“Again I belong to the night
I’m a mess Pull me over
I can’t forget her name
Slow me down
It’s like you’ve stolen my soul
So far from heaven now…”
-Issues, Slow Me Down
“I was your prized possession and who was your exorcist?
Thought you was heaven-sent
You left for the hell of it…”
The mind spins at the thought of affection. A desire brought forth those bright blue eyes from behind your fringe. Parting it back and basking in the realization of prayer, God-sent and God-fearing. But mostly fearing your own wants, needs, desires that deviate from the established word. You kept that hidden between kindness and kisses and a fringe of fellowship fell over my own eyes. I wanted to be your back rub. I wanted to taste your laughter. I wanted to get closer to the one who wanted me.
But not that close.
A firm grip on my fledgling innocence, milking it away from me with no choice, no exception, and no time to process the pumping. Building up and blowing out, rinsed in instant regret, falling farther away from the fantasy and crashing into a cascade of concern.
The brain braids together bonds of mutual fondness to detract from this indiscretion, forgetting the words that fell off a cliff, the kisses that cushioned before cutting, the tongue that lied before licking it all up in selfish starvation. Overloaded, overboard, and boring a hole into my chest with your iron-hot hands, singeing all the hair and stealing all the hope from within my heart with your uninvited skin.
A first crush. A last time. A lost signal sped up then jammed in the dark. Mixing chemicals, trusting words, crossing lines, lying in your bed and lying about your intentions. Red lips and nipples and hands, tensed from tugging, a tale tired from being told.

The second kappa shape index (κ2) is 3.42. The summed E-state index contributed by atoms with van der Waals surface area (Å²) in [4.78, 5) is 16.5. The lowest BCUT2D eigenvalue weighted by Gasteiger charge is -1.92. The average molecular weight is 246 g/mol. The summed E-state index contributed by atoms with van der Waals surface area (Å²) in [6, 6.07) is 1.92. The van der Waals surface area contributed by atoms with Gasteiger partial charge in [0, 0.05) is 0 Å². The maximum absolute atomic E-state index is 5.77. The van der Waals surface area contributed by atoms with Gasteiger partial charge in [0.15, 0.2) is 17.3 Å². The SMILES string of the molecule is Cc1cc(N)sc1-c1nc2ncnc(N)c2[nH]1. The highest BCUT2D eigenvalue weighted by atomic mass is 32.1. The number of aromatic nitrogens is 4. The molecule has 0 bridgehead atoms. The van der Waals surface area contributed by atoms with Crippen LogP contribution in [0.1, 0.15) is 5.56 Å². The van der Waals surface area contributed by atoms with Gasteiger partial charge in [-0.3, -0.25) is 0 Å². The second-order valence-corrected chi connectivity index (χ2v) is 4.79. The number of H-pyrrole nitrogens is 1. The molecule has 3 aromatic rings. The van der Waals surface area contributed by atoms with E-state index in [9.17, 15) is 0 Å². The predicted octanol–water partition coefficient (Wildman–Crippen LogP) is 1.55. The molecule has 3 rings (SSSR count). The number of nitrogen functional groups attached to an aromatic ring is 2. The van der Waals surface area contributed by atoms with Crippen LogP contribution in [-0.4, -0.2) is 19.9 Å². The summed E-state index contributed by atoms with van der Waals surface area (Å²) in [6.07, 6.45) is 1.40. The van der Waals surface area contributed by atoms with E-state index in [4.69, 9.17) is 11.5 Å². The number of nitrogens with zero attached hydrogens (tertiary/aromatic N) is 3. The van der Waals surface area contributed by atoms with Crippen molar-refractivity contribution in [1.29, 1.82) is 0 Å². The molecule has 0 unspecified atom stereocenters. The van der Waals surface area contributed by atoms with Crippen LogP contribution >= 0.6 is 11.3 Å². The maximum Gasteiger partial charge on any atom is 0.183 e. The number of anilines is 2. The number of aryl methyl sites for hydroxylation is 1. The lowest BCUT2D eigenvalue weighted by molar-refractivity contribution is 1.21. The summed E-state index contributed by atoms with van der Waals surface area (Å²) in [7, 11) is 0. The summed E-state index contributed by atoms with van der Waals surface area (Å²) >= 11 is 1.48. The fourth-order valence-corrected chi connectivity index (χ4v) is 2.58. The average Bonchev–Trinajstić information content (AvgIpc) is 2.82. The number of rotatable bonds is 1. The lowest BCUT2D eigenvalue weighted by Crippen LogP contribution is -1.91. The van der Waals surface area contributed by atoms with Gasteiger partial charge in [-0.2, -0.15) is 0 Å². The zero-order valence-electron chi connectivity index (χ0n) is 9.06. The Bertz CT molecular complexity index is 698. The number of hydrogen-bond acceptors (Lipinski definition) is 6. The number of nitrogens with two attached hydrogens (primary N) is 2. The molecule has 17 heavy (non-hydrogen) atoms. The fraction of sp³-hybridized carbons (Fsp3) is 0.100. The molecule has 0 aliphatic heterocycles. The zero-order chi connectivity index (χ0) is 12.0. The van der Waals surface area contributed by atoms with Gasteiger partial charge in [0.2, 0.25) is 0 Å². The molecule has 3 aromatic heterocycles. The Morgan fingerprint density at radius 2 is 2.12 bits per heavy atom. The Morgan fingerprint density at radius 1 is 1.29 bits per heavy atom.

Rise and fall. Rise and fall. Singular in sensation, suffocation, and suffering. Alone in this affliction you thrust upon me.
Carefully selective only to be stolen in sweat and promises of partnership. Three decades dashed as you went down, determined to conquer this basketcase. Cold. Callous. Inconsequential.
An AWOL angel. An MIA messiah. Death waiting above to witness the final climax before climbing down to peel back the chambers of my chest. Thick down your throat, coating you in my trust. A simple spasm of the body. A complex thrashing of the mind. Attempting to reconcile the religion and the regret in the midst of two bodies melding. Had my savior sanctioned this person of faith to flay all my fantasies or was this just a disciple of the devil, deposed in prayer before prying the life from my lips, lungs, and limbs?
No ring, knock, or other notice of entrance. Barged in and banged down my door. Death of dignity followed close behind. A pale horse come to trample my misconceptions of your intentions. Naivety and hope hauled away in the revelation of identity. Ghosted, roasted, and toasted, burned down to the backbone, easily cracked in half under the ramifications of rejection, of need, of confirmation of humanity.
But the only true confirmation was that the devil teases while God taunts. In the face of lethargy and loneliness, when temptation chides chastity, when worship won’t wash away desire, when sigils, sermons, and sacrifices can’t cut through a calloused brain, we knew we had both failed our father. And that neither one of us were leading by example.
You know, Biblically-speaking.
Several months ago, one of my high school acquaintances went through a spiritual crisis. She revealed to me that she had started questioning her faith and whether or not God even existed. This was a big deal for her because up until then, she was a staunch Christian. She grew up in church and pushed it on me many times. She even quoted scripture in everyday conversations. Of course, I was surprised by her admission. I wasn’t sure what led to the breakdown of her beliefs but I liked it.
Then some of my own Christian guilt bubbled up. I felt bad that I felt satisfied by her questioning. But I also felt relieved. I wasn’t alone. Or at least this was the first time someone publicly acknowledged their struggle with their faith. Usually that kind of thing is kept to one’s self.
As she spoke to me about her questions and conflicting feelings, I listened and mentally checked off every inconsistency she mentioned, comparing my own list to hers. I realized we shared many of the same reservations regarding our religion. I could relate to her struggle. And I felt, for the first time, someone could relate to mine.
My town is divided up into 3 groups: devout believers, devout non-believers, and those who don’t care either way (the smallest group). But I felt like the single soul who actually fit into all 3 categories yet still didn’t belong to any of them.
There was a time when I believed. And then there was a time when I rebelled against my religion. And then there was a time when I think my religion rebelled against me.